This month has seen the publication
of the final part of my Kinross trilogy, Monsoon Mists. Set mostly in India, in 1759, the story
follows the adventures of Jamie Kinross, younger son of the couple in Trade Winds (book 1) and brother of
Brice from Highland Storms (book
2). It feels like I’ve come full circle
now, although there are other members of the Kinross family trying to invade my
mind so who knows? I may return to them
in the future. In the meantime, here is
the blurb and a short excerpt from Monsoon Mists:-
Sometimes the most precious things cannot be bought …
It’s 1759 and Jamie Kinross has travelled far to escape his
troubled existence – from the pine forests of Sweden to the bustling streets of
Jamie starts a new life as a gem trader, but when his
mentor’s family are kidnapped as part of a criminal plot, he vows to save them
and embarks on a dangerous mission to the city of Surat, carrying the stolen
talisman of an Indian Rajah.
There he encounters Zarmina Miller. She is rich and
beautiful, but her infamous haughtiness has earned her a nickname: “The Ice
Widow”. Jamie is instantly tempted by the challenge she presents.
When it becomes clear that Zarmina’s step-son is involved in
the plot Jamie begins to see another side to her – a dark past to rival his own
and a heart just waiting to be thawed. But is it too late?
Monsoon Mists, excerpt:-
The smile Mr Kinross sent her this time was
nothing short of dazzling. Zar was glad she was sitting down as it definitely
did something strange to her innards. Then a teasing glint flashed in his eyes.
have you thought any more about my proposition?’ he asked.
proposition would that be?’ Zar frowned, caught off-guard by his question.
er … amuse you if you’re in need of a diversion.’
couldn’t stop her mouth from falling open, but shut it quickly again as she
sent him her most quelling glance. ‘Really, Mr Kinross, I don’t know to what
you are referring.’
I think you do.’
was still smiling and Zar felt unaccountably hot all of a sudden. But she was
also outraged. She would make it clear to him she was not that kind of woman.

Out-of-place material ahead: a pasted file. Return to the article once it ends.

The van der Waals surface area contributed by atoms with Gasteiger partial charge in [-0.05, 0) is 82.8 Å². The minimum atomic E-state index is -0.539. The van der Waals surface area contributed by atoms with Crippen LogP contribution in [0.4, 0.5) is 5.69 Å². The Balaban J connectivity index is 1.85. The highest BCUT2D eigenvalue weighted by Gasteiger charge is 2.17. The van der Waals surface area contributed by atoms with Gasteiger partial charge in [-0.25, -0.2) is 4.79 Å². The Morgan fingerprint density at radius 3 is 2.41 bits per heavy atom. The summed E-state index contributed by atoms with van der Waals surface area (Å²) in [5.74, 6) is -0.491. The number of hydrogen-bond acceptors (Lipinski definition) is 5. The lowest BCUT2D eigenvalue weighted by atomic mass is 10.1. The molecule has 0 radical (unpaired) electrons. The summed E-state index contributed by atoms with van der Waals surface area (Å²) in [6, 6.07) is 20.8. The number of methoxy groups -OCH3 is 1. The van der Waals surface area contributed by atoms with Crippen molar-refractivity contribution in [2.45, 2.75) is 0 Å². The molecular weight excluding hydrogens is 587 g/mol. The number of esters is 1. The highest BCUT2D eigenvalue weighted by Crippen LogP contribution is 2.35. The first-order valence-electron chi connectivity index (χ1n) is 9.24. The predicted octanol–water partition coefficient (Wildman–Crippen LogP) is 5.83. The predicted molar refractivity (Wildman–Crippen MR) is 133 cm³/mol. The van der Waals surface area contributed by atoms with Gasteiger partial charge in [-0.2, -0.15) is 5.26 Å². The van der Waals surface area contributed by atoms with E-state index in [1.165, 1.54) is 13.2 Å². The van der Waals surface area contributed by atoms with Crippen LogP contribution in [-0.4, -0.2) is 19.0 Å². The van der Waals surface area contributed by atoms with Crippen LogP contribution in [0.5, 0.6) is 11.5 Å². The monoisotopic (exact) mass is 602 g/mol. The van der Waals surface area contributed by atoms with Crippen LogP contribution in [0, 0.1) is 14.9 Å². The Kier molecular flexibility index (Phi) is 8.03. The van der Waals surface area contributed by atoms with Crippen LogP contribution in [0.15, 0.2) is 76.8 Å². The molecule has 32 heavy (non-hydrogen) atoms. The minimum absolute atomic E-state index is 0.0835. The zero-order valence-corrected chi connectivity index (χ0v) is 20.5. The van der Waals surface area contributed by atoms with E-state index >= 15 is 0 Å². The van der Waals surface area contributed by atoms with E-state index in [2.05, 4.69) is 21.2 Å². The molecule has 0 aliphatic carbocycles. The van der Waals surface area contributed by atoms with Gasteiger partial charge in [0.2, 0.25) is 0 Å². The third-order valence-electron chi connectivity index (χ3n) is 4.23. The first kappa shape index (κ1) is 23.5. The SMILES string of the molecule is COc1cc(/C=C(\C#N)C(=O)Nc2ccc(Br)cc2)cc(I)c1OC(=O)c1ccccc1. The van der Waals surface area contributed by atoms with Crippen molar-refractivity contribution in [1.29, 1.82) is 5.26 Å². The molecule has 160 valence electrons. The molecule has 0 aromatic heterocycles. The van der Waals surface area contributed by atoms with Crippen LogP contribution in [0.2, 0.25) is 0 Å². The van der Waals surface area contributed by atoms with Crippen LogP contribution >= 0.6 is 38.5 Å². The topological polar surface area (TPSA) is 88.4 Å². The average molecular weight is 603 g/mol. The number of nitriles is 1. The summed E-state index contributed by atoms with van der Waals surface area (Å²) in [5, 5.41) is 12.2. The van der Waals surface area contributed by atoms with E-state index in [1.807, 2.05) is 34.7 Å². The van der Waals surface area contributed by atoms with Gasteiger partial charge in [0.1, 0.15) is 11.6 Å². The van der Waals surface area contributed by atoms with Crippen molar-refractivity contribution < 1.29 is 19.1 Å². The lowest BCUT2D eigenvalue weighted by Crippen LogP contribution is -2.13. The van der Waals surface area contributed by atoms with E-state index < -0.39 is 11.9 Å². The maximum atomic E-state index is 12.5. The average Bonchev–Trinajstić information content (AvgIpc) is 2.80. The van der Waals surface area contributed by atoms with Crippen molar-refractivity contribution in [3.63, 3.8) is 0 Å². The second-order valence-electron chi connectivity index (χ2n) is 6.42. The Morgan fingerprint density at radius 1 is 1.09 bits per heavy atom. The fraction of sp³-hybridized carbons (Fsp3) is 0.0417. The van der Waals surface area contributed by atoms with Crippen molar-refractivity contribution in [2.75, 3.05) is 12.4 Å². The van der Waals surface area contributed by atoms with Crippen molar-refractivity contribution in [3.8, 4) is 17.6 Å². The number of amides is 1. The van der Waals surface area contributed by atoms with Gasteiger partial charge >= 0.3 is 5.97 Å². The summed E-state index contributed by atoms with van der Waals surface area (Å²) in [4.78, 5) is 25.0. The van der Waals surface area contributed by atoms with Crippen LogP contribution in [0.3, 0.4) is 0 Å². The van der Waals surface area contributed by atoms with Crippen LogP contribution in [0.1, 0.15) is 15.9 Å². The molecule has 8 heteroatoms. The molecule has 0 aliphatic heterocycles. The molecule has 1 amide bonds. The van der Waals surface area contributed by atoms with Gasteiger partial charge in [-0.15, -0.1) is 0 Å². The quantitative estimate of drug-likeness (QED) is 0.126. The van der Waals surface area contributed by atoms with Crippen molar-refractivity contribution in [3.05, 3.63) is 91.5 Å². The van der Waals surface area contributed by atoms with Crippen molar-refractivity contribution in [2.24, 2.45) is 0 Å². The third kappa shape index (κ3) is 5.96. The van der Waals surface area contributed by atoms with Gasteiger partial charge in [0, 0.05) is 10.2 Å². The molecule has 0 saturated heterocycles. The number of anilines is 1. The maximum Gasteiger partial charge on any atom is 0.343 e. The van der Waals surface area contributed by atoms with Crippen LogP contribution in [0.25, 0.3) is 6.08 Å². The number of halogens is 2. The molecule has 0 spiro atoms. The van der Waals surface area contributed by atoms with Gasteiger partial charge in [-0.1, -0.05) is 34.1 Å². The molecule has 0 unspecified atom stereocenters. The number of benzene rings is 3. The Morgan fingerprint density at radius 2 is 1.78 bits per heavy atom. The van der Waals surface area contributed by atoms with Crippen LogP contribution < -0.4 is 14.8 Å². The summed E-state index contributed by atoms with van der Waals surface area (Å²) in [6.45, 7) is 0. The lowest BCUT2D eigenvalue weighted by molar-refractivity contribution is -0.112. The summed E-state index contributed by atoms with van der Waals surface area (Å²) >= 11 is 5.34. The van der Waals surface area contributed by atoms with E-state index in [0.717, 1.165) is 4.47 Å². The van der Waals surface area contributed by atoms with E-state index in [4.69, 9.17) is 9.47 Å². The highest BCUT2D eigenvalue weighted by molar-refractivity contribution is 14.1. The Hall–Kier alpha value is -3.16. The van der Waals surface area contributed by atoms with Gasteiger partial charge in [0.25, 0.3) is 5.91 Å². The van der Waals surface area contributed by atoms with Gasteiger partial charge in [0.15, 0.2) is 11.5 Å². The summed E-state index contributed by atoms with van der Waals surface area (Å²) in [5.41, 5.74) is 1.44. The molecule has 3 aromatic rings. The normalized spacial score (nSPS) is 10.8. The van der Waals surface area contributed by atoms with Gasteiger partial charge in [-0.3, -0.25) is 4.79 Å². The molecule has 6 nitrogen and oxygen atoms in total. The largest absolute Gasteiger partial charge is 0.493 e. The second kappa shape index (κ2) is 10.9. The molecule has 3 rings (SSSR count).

have you know I’m a respectable widow. Neither you, nor anyone else, will ever
set foot in my bedroom and I’d thank you not to refer to such things again.’
turned to stare out the window while she tried to force her breathing to return
to normal. For some reason she was having trouble inhaling enough air and it
was making her chest heave unbecomingly.
that sounds distinctly like a challenge to me. Would you like to bet on it?’
Zar swivelled round and stared at Kinross. The effrontery of the man.
wager one hundred rupees that I will. Set foot in your bedroom, that is.’ He
raised his eyebrows at her, as if daring her to accept. ‘Say, within the next
two weeks?’ he added, a teasing note in his voice.
don’t believe I’m hearing―’
well, two hundred rupees. Deal?’
see here, Mr Kinross―’
drive a hard bargain, Mrs Miller. Three hundred it is.’
almost stamped her foot in frustration, but managed to restrain herself at the
last minute. ‘I’m not making a wager with you!’
you’re afraid you’ll lose. I thought so.’
expression made Zar see red. She clenched her fists by her side and scowled at
him. ‘I am not.’
then, you almost certainly stand to gain three hundred rupees. That can’t be
bad, can it?’
took a deep breath and tried to think, but Kinross’s quicksilver gaze held hers
and jumbled her thought processes. He was right. It would be the easiest money
she’d ever earned. But then why was he even proposing such a thing? There must
be a catch … For the life of her, she couldn’t think of one though. ‘Oh, very well, I accept your wager.
But I’m not meeting you anywhere private for you to hand over my winnings, is
He bowed. ‘I will allow you to decide entirely. If you win, of course.’
was about to insist that she would, but just then her step-son came back into the room and she didn’t have a
chance to say anything else.
Labels: 18th century, Christina Courtenay, Highland Storms, India, jewels, Monsoon Mists, Trade Winds